However, some states’ production relies more on steel and aluminum, measured by the share of those products that account for total imports. The figure below ranks states based on this metric.
The states that rely most on steel and aluminum imports as a share of their total import base cut an interesting economic geography. In Missouri, Louisiana, Connecticut, and Maryland, aluminum and steel imports account for at least 5 percent of total state imports, double the share of the nation’s 2 percent total.
Louisiana presents a particularly notable example. Oil and gas drillers and petrochemical producers in that state rely on imported steel and aluminum to support their operations. The Port of New Orleans imported2.48 million tons of steel in 2017, accounting for 30 percent of its tonnage.
Maryland’s imports are also disproportionately weighted towards aluminum and steel. As the Baltimore Sun reported, Maryland manufacturers of steel products are concerned that they will be put at a disadvantage, both due to higher input costs and by potentially limiting their access to important export markets should retaliatory measures be put in place.
The impact of these tariffs on the U.S economy would be the strongest if Trump’s Monday tweet signals the inclusion of NAFTA. Canada and Mexico supply together 32 percent of U.S aluminum and steel imports. Canada alone accounts for one-fourth of U.S imports in these commodities.
The inclusion of NAFTA in the tariffs would be particularly hard for state economies most dependent on Canada and Mexico. Michigan, for instance, relies on NAFTA for more than 70 percent of its steel and aluminum products. These imports support the state’s automotive and metalworking clusters, which together employ 230,000 workers.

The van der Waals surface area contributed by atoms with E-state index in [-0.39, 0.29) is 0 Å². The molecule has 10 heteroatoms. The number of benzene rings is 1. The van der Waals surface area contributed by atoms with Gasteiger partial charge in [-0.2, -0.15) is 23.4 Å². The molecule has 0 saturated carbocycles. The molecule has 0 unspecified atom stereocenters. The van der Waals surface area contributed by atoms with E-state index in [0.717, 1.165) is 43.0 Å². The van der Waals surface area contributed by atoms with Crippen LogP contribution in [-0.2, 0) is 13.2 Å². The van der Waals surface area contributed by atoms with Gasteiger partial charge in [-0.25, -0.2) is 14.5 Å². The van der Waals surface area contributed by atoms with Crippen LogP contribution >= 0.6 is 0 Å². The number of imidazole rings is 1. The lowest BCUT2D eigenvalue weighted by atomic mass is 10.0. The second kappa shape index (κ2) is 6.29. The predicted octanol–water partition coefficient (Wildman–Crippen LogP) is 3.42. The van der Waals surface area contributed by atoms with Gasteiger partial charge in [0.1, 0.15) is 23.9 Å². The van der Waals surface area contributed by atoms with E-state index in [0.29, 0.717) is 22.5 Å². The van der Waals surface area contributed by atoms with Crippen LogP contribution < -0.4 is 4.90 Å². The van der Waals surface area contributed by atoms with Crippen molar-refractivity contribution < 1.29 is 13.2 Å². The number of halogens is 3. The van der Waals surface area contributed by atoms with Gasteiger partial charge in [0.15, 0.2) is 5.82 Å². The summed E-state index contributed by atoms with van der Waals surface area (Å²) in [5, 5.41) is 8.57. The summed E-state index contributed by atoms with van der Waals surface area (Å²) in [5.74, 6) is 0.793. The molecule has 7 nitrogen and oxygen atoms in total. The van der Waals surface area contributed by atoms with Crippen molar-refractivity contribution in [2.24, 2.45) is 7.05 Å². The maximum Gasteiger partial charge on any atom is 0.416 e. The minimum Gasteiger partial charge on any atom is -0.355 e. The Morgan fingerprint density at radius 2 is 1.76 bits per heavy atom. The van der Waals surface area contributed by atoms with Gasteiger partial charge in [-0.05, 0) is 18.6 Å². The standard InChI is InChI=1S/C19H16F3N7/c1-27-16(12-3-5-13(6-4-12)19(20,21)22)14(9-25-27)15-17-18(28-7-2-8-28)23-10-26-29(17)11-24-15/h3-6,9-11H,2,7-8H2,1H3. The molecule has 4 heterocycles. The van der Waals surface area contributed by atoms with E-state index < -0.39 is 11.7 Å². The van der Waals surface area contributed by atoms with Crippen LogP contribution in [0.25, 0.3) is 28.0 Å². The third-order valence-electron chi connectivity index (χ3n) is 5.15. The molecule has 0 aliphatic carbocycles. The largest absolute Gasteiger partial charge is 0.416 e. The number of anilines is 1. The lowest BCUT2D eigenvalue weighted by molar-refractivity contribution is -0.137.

But even if Canada and Mexico were spared, the tariffs would still apply to other strategic partners of individual U.S states. Illinois, the nation’s second largest importer of steel products, imports 41 percent of its steel from Brazil. Illinois also imports 29 percent of its aluminum from China, as aluminum is increasingly used as a substitute for steel in the U.S auto industry.
These proposed tariffs are unlikely to achieve their intended goals of pressuring trade partners suspected of creating market distortions from subsidies and dumping. Instead, they are increasing uncertainty over the coherence of America’s trade strategy and antagonizing its trade partners. At minimum, these tariffs will disrupt those firms, industries, regions, and states that rely on steel and aluminum imports, which at this point is still a relatively small segment of U.S. trade. However, if trade partners respond with their own retaliatory tariffs on a broader set of export industries, exposure to the latest Trump trade shock will spread.
Details on volume and concentration of steel and aluminum imports by state available in this appendix.
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Max David Bouchhet, Senior research assistant — Metropolitan Policy Program
Joseph Parilla, Fellow - Metropolitan Policy Program